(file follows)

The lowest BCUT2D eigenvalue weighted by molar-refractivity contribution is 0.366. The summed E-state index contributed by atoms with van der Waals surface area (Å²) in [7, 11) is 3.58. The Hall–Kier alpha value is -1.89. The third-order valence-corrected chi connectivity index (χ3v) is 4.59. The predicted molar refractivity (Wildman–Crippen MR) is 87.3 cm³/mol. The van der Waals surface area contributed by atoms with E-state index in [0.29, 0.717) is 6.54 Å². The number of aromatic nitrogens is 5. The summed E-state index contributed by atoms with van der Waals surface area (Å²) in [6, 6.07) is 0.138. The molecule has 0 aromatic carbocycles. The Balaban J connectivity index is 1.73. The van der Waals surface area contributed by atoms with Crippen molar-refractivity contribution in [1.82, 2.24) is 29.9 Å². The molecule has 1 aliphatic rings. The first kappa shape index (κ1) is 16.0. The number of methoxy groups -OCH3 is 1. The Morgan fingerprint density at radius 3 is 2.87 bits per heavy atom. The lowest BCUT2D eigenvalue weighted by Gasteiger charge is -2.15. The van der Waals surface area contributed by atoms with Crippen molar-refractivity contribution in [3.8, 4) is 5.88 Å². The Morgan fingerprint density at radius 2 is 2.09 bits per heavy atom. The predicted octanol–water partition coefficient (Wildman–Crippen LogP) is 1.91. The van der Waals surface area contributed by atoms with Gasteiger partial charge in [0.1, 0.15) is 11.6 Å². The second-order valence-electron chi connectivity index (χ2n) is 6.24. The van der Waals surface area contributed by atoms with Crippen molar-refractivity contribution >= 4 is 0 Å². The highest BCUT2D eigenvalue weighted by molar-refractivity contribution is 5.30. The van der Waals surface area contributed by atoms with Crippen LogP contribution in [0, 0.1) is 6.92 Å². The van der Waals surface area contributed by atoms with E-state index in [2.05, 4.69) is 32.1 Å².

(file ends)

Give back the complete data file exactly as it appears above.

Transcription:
The lowest BCUT2D eigenvalue weighted by molar-refractivity contribution is 0.366. The summed E-state index contributed by atoms with van der Waals surface area (Å²) in [7, 11) is 3.58. The Hall–Kier alpha value is -1.89. The third-order valence-corrected chi connectivity index (χ3v) is 4.59. The predicted molar refractivity (Wildman–Crippen MR) is 87.3 cm³/mol. The van der Waals surface area contributed by atoms with E-state index in [0.29, 0.717) is 6.54 Å². The number of aromatic nitrogens is 5. The summed E-state index contributed by atoms with van der Waals surface area (Å²) in [6, 6.07) is 0.138. The molecule has 0 aromatic carbocycles. The Balaban J connectivity index is 1.73. The van der Waals surface area contributed by atoms with Crippen molar-refractivity contribution in [1.82, 2.24) is 29.9 Å². The molecule has 1 aliphatic rings. The first kappa shape index (κ1) is 16.0. The number of methoxy groups -OCH3 is 1. The Morgan fingerprint density at radius 3 is 2.87 bits per heavy atom. The lowest BCUT2D eigenvalue weighted by Gasteiger charge is -2.15. The van der Waals surface area contributed by atoms with Crippen molar-refractivity contribution in [3.8, 4) is 5.88 Å². The Morgan fingerprint density at radius 2 is 2.09 bits per heavy atom. The predicted octanol–water partition coefficient (Wildman–Crippen LogP) is 1.91. The van der Waals surface area contributed by atoms with Gasteiger partial charge in [0.1, 0.15) is 11.6 Å². The second-order valence-electron chi connectivity index (χ2n) is 6.24. The van der Waals surface area contributed by atoms with Crippen molar-refractivity contribution >= 4 is 0 Å². The highest BCUT2D eigenvalue weighted by molar-refractivity contribution is 5.30. The van der Waals surface area contributed by atoms with Crippen LogP contribution in [0, 0.1) is 6.92 Å². The van der Waals surface area contributed by atoms with E-state index in [2.05, 4.69) is 32.1 Å².